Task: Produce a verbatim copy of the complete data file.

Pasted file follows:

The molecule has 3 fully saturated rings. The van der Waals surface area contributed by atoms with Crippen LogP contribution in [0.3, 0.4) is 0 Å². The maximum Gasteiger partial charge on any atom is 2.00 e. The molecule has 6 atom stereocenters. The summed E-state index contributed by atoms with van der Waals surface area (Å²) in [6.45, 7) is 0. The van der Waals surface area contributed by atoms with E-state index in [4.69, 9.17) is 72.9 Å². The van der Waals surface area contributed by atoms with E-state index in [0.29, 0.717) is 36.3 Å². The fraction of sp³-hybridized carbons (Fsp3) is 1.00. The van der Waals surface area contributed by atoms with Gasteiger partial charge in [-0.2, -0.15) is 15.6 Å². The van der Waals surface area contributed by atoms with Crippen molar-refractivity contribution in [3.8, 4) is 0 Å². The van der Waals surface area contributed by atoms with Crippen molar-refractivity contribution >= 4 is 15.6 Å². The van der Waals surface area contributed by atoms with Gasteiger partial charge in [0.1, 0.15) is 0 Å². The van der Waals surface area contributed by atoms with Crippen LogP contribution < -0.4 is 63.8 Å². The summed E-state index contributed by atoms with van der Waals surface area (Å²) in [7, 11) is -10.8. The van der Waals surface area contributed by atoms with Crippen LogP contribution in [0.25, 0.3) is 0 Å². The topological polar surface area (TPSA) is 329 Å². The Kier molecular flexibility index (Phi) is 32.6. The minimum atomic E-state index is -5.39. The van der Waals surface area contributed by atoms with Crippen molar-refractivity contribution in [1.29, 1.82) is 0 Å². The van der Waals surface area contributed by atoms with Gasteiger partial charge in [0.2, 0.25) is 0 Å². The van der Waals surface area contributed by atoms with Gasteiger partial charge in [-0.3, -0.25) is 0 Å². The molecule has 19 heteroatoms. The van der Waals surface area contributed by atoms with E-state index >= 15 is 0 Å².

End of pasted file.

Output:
The molecule has 3 fully saturated rings. The van der Waals surface area contributed by atoms with Crippen LogP contribution in [0.3, 0.4) is 0 Å². The maximum Gasteiger partial charge on any atom is 2.00 e. The molecule has 6 atom stereocenters. The summed E-state index contributed by atoms with van der Waals surface area (Å²) in [6.45, 7) is 0. The van der Waals surface area contributed by atoms with E-state index in [4.69, 9.17) is 72.9 Å². The van der Waals surface area contributed by atoms with E-state index in [0.29, 0.717) is 36.3 Å². The fraction of sp³-hybridized carbons (Fsp3) is 1.00. The van der Waals surface area contributed by atoms with Gasteiger partial charge in [-0.2, -0.15) is 15.6 Å². The van der Waals surface area contributed by atoms with Crippen molar-refractivity contribution in [3.8, 4) is 0 Å². The van der Waals surface area contributed by atoms with Crippen molar-refractivity contribution >= 4 is 15.6 Å². The van der Waals surface area contributed by atoms with Gasteiger partial charge in [0.1, 0.15) is 0 Å². The van der Waals surface area contributed by atoms with Crippen LogP contribution < -0.4 is 63.8 Å². The summed E-state index contributed by atoms with van der Waals surface area (Å²) in [7, 11) is -10.8. The van der Waals surface area contributed by atoms with Crippen LogP contribution in [0.25, 0.3) is 0 Å². The topological polar surface area (TPSA) is 329 Å². The Kier molecular flexibility index (Phi) is 32.6. The minimum atomic E-state index is -5.39. The van der Waals surface area contributed by atoms with Crippen molar-refractivity contribution in [1.29, 1.82) is 0 Å². The van der Waals surface area contributed by atoms with Gasteiger partial charge in [0.2, 0.25) is 0 Å². The van der Waals surface area contributed by atoms with Gasteiger partial charge in [-0.3, -0.25) is 0 Å². The molecule has 19 heteroatoms. The van der Waals surface area contributed by atoms with E-state index >= 15 is 0 Å².